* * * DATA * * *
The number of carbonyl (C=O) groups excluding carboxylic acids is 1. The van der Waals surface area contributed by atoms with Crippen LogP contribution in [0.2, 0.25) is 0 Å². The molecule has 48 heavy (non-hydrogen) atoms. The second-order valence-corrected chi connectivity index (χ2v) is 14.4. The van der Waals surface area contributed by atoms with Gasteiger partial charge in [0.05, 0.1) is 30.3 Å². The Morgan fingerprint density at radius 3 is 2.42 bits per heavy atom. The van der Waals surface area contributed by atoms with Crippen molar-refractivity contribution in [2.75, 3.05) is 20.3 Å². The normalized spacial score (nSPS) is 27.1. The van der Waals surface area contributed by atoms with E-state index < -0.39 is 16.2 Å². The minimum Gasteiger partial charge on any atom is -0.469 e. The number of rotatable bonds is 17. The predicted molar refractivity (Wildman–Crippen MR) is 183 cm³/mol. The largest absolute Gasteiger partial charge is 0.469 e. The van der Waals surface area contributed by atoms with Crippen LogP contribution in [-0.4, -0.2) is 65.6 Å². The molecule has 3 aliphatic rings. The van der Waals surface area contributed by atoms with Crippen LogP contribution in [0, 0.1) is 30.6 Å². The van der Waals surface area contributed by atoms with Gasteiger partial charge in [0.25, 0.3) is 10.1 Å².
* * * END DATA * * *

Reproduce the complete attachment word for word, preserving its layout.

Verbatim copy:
The number of carbonyl (C=O) groups excluding carboxylic acids is 1. The van der Waals surface area contributed by atoms with Crippen LogP contribution in [0.2, 0.25) is 0 Å². The molecule has 48 heavy (non-hydrogen) atoms. The second-order valence-corrected chi connectivity index (χ2v) is 14.4. The van der Waals surface area contributed by atoms with Gasteiger partial charge in [0.05, 0.1) is 30.3 Å². The Morgan fingerprint density at radius 3 is 2.42 bits per heavy atom. The van der Waals surface area contributed by atoms with Crippen molar-refractivity contribution in [2.75, 3.05) is 20.3 Å². The normalized spacial score (nSPS) is 27.1. The van der Waals surface area contributed by atoms with E-state index < -0.39 is 16.2 Å². The minimum Gasteiger partial charge on any atom is -0.469 e. The number of rotatable bonds is 17. The predicted molar refractivity (Wildman–Crippen MR) is 183 cm³/mol. The largest absolute Gasteiger partial charge is 0.469 e. The van der Waals surface area contributed by atoms with Crippen LogP contribution in [-0.4, -0.2) is 65.6 Å². The molecule has 3 aliphatic rings. The van der Waals surface area contributed by atoms with Crippen LogP contribution in [0, 0.1) is 30.6 Å². The van der Waals surface area contributed by atoms with Gasteiger partial charge in [0.25, 0.3) is 10.1 Å².